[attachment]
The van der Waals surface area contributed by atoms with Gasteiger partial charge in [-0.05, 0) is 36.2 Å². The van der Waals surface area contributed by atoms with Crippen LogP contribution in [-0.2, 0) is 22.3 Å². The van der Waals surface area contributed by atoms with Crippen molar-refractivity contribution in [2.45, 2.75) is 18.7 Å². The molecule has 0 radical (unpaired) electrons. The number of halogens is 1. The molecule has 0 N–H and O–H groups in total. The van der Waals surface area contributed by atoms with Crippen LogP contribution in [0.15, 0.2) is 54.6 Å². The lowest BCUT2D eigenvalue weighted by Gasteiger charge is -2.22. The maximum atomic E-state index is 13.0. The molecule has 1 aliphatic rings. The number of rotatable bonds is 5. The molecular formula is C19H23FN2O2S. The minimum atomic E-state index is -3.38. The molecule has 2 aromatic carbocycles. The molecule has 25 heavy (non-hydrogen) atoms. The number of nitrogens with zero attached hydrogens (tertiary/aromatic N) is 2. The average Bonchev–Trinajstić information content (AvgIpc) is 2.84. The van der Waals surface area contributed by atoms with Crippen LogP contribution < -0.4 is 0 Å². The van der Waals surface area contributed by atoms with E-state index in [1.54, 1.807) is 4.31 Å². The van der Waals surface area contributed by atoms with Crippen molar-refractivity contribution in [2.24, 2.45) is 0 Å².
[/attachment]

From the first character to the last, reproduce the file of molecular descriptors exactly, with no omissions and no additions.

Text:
The van der Waals surface area contributed by atoms with Gasteiger partial charge in [-0.05, 0) is 36.2 Å². The van der Waals surface area contributed by atoms with Crippen LogP contribution in [-0.2, 0) is 22.3 Å². The van der Waals surface area contributed by atoms with Crippen molar-refractivity contribution in [2.45, 2.75) is 18.7 Å². The molecule has 0 radical (unpaired) electrons. The number of halogens is 1. The molecule has 0 N–H and O–H groups in total. The van der Waals surface area contributed by atoms with Crippen LogP contribution in [0.15, 0.2) is 54.6 Å². The lowest BCUT2D eigenvalue weighted by Gasteiger charge is -2.22. The maximum atomic E-state index is 13.0. The molecule has 1 aliphatic rings. The number of rotatable bonds is 5. The molecular formula is C19H23FN2O2S. The minimum atomic E-state index is -3.38. The molecule has 2 aromatic carbocycles. The molecule has 25 heavy (non-hydrogen) atoms. The number of nitrogens with zero attached hydrogens (tertiary/aromatic N) is 2. The average Bonchev–Trinajstić information content (AvgIpc) is 2.84. The van der Waals surface area contributed by atoms with Crippen LogP contribution < -0.4 is 0 Å². The van der Waals surface area contributed by atoms with E-state index in [1.54, 1.807) is 4.31 Å². The van der Waals surface area contributed by atoms with Crippen molar-refractivity contribution in [2.24, 2.45) is 0 Å².